God is able to do far more than we could ever ask for or imagine. He does everything by his power that is working in us. Ephesians 3:20-21.

32 Candles

I found a $20 dollar bill in the pocket of my winter coat this morning. I thanked God for the unexpected birthday gift since I woke up with a rancid stomach and a cloudy head. Usually, birthdays, at least for me, bring a sense of invigoration, a chance to revive old dreams and to create new goals.

Instead, this year I felt similarly to Samatha Baker from the movie 16 Candles; only instead of friends or family forgetting my birthday, I wanted to forget my birthday. Just let the day pass as quickly as daylight during this time of year. I even cried a little last night, wanting to sink into my mattress for the impending 24 hours. Thankfully, I was able to connect with a dear friend after church, have a delectable Brazilian steak dinner with my father and then cake with family. Gradually I found myself smiling more and more throughout the day.

It’s incredible that I’m double 16 (some folks I come across say I can still pass for 16). And for that, I should be grateful. This is why the initial apathy I had about my birthday was concerning. I mean, I just moved into my first solo apartment! I have a stable job. Health insurance. Decent health. A loving family. Friends.

I asked myself; “what is going on with me?” Despite having what I desired for years after I graduated from college (career, own place), I found myself disturbingly discontent. Lonely. Depressed. Barely able to get out of bed in the morning. And this is after I went through an intense form of Cognitive therapy procedure. I kept thinking I was supposed to be “cured” of these issues. That as the “brand new” Leah, I conquered the insecurities, fears, and trepidations of my former self. The dreams I had long smothered would magically revive into manifestation.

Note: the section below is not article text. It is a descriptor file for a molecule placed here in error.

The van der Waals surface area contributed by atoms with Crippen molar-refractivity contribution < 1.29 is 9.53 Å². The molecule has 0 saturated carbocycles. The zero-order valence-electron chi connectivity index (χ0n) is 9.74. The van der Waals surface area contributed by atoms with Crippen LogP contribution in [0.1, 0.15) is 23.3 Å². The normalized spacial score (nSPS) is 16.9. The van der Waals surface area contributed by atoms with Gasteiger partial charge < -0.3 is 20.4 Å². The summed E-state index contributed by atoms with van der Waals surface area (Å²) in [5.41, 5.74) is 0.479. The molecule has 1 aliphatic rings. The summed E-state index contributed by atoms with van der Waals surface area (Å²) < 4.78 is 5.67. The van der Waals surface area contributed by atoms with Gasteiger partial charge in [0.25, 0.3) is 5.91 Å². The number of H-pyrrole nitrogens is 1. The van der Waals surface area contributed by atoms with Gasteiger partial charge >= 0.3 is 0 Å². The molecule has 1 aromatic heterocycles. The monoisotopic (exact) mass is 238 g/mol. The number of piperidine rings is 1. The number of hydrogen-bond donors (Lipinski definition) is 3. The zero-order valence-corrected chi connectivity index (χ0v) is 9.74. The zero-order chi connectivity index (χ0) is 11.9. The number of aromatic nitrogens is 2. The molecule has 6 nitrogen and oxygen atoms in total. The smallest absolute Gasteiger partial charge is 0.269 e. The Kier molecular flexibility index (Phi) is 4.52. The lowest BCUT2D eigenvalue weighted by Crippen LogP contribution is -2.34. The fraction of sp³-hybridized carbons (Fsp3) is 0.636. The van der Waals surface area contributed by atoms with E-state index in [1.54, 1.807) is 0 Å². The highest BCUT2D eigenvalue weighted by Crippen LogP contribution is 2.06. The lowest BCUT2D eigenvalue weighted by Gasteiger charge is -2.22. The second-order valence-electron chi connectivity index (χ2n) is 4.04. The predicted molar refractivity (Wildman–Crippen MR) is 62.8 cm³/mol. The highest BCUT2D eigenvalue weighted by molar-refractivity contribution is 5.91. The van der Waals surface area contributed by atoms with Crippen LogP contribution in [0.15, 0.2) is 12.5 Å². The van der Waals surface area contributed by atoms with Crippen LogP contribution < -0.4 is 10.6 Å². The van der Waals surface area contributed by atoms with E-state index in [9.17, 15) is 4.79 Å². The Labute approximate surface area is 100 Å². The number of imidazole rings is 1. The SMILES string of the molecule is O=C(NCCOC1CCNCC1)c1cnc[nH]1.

Instead, for the past two months, I’ve felt like I missed a mark. That the direction I took was a derailment, a wrong turn and now I’m lost even though everything seems like I’m driving in the right direction.

Then there’s the passage of time. Relatives growing older. The inevitable transitions. Hearing about sickness, aches, and pain during conversations. Wishing that there was infinite time to be with loved ones yet knowing that’s not reality.

Solomon, in the book of Ecclesiastes tells us there’s a time for everything; to be born and die, plant and uproot, tear down and build, weep and laugh, to search and give up (Vv. 1-8). I think my issue is that I’m not sure what time God has me in. Maybe that’s what’s bothering me. I feel jumbled in unfamiliar seasons.

As another birthday concludes, where I find an appropriate stopping point for this blog post and work up the courage to face tomorrow, the answer always circles back to God’s word. I’m shameful to admit that through this haze, I haven’t been connecting with God like I should. He can’t work in me if I shut and lock Him out. He’s always standing, waiting patiently for me to answer. Its up to me to open the door. To invite Him in. For Him to show me the plans He predestined for me.

Besides, our Lord loves s good celebration. And I can wager He’s the most excited to celebrate year 32 right beside me. Wrapping me in in His love as we blow out the birthday candles.